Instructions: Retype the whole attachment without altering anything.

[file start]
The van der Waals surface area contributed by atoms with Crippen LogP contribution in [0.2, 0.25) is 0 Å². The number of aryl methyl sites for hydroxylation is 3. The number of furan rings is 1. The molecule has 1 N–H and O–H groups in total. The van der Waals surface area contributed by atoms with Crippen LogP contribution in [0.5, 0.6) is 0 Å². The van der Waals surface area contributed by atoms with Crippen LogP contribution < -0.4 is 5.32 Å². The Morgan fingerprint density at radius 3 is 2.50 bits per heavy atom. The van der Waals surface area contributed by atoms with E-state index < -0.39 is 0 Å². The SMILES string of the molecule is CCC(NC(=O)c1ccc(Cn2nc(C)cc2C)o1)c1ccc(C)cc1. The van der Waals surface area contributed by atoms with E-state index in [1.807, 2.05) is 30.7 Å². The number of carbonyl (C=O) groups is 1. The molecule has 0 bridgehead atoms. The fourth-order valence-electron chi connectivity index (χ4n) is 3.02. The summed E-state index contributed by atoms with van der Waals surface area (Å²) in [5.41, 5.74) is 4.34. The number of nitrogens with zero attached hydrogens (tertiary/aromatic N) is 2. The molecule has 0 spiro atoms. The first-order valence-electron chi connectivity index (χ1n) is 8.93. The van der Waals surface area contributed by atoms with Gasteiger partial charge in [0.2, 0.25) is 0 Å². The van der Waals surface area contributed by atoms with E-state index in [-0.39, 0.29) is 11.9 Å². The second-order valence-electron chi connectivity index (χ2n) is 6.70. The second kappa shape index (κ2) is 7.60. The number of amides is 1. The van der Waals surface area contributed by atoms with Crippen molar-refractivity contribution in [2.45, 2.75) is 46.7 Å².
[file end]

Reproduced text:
The van der Waals surface area contributed by atoms with Crippen LogP contribution in [0.2, 0.25) is 0 Å². The number of aryl methyl sites for hydroxylation is 3. The number of furan rings is 1. The molecule has 1 N–H and O–H groups in total. The van der Waals surface area contributed by atoms with Crippen LogP contribution in [0.5, 0.6) is 0 Å². The van der Waals surface area contributed by atoms with Crippen LogP contribution < -0.4 is 5.32 Å². The Morgan fingerprint density at radius 3 is 2.50 bits per heavy atom. The van der Waals surface area contributed by atoms with E-state index < -0.39 is 0 Å². The SMILES string of the molecule is CCC(NC(=O)c1ccc(Cn2nc(C)cc2C)o1)c1ccc(C)cc1. The van der Waals surface area contributed by atoms with E-state index in [1.807, 2.05) is 30.7 Å². The number of carbonyl (C=O) groups is 1. The molecule has 0 bridgehead atoms. The fourth-order valence-electron chi connectivity index (χ4n) is 3.02. The summed E-state index contributed by atoms with van der Waals surface area (Å²) in [5.41, 5.74) is 4.34. The number of nitrogens with zero attached hydrogens (tertiary/aromatic N) is 2. The molecule has 0 spiro atoms. The first-order valence-electron chi connectivity index (χ1n) is 8.93. The van der Waals surface area contributed by atoms with Gasteiger partial charge in [0.2, 0.25) is 0 Å². The van der Waals surface area contributed by atoms with E-state index in [-0.39, 0.29) is 11.9 Å². The second-order valence-electron chi connectivity index (χ2n) is 6.70. The second kappa shape index (κ2) is 7.60. The number of amides is 1. The van der Waals surface area contributed by atoms with Crippen molar-refractivity contribution in [2.45, 2.75) is 46.7 Å².